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View Diary: The Stock Market is Not Crazy and the Republicans are Toast (210 comments)

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  •  Right, they're just "injecting money" (3+ / 0-)
    Recommended by:
    chuckvw, JesseCW, banjolele

    into the economy. But they aren't giving it out. It just gets magically put into the economy. And then it magically doesn't cause inflation. You're kidding me right?

    If debt were a moral issue then, lacking morals, corporations could never be in debt.

    by AoT on Tue Apr 30, 2013 at 04:04:08 PM PDT

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    •  By buying 100% guaranteed US debt like (8+ / 0-)

      Treasuries/MBS the Fed frees other monies to go into private investments.

      So the Fed does not "inject" QE willy-nilly.  It is safely stored in US bonds and

      1- lowers interest rates
      2- increases the money supply responsibly
      3- chases other money into projects and investment

      It does so with such little risk that the only downside (inflation) is now a mere mirage among goldbugs.

      "The way to see by faith is to shut the eye of reason." - Thomas Paine

      by shrike on Tue Apr 30, 2013 at 04:10:32 PM PDT

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      •  If interest rates are at .25 (10+ / 0-)

        then it lowers them below zero and effectively funnels money to various banks. You live in a magical world where giving money to banks somehow makes them invest it, even though we did that for years and it didn't work. We live in a consumer economy, this is more trickle down bullshit.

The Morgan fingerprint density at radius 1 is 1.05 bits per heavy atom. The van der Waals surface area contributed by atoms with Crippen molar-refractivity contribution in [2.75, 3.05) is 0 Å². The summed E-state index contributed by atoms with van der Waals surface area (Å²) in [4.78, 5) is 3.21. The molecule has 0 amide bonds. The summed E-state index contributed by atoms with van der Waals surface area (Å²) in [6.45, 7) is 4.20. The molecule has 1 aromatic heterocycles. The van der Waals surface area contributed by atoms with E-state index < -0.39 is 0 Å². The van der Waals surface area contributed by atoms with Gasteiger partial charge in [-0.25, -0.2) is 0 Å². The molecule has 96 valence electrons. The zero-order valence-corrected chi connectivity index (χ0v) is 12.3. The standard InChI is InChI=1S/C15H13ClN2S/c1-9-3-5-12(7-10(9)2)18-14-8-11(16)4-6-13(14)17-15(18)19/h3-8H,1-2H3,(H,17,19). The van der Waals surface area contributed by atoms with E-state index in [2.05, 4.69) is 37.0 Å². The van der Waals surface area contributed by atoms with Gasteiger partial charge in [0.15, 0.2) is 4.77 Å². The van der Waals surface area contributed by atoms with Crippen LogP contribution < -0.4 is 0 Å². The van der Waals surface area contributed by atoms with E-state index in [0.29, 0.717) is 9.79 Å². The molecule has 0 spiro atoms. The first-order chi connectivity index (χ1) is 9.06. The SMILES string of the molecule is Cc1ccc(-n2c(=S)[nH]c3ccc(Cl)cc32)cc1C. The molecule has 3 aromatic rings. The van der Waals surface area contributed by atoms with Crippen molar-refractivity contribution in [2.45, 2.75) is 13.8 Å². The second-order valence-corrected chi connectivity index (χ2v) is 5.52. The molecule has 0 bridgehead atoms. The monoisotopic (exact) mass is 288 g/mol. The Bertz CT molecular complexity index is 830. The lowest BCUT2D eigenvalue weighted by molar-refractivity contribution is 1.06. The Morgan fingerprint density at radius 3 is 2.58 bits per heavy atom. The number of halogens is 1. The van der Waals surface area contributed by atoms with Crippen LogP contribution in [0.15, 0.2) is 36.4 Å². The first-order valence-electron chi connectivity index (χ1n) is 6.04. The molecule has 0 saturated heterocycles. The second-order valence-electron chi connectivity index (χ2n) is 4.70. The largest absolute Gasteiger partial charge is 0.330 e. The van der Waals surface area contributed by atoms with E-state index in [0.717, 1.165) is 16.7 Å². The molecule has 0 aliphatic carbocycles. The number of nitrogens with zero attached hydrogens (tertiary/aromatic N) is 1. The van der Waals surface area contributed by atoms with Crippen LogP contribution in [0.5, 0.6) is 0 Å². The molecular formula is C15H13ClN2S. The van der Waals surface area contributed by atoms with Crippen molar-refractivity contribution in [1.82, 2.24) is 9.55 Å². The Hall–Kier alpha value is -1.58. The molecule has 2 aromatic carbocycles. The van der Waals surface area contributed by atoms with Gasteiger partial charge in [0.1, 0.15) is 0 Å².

If debt were a moral issue then, lacking morals, corporations could never be in debt.

        by AoT on Tue Apr 30, 2013 at 04:17:08 PM PDT

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        •  People AVOID banks when rates are low. (6+ / 0-)

          And no one is GIVING money to banks!

          How do you get everything backward?

          "The way to see by faith is to shut the eye of reason." - Thomas Paine

          by shrike on Tue Apr 30, 2013 at 04:21:43 PM PDT

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          •  Um, yeah, people don't *save* (5+ / 0-)

            But if you think that banks don't have money then you really are living in a different world. They're investment banks. They invest their money in financial instruments and other nonsense, along with some other things. The fact that you're trying to convince me that this has nothing to do with banks is absurd. I mean, seriously?

            If debt were a moral issue then, lacking morals, corporations could never be in debt.

            by AoT on Tue Apr 30, 2013 at 04:24:23 PM PDT

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        •  Your comment is on Point (9+ / 0-)

          The Fed bond/mortgage buying program forces investors to "reach for yield".  After all, CALPERS promises an 8.0% return on investments, a return they can no longer get by allocating resources to safe investments.

          So Calpers, and many others, "reach for yield", buying stocks and bonds.  The high yield index is as strong as it's ever been, even stronger then during Drexel's heyday.

          http://marketrealist.com/...

          Against all odds, the high yield bond yields ended last week setting a new record low.

          The average yield for the BAML High Yield Index was at 5.5%, after having started the year at record lows around 6%. To put it in perspective, the high yield bond market is supposed to be composed of the riskiest debt securities, and they’re yielding almost what the 10 year Treasury was yielding back in 2007. The market had never dipped below 7%, but the returns on the week ended lower.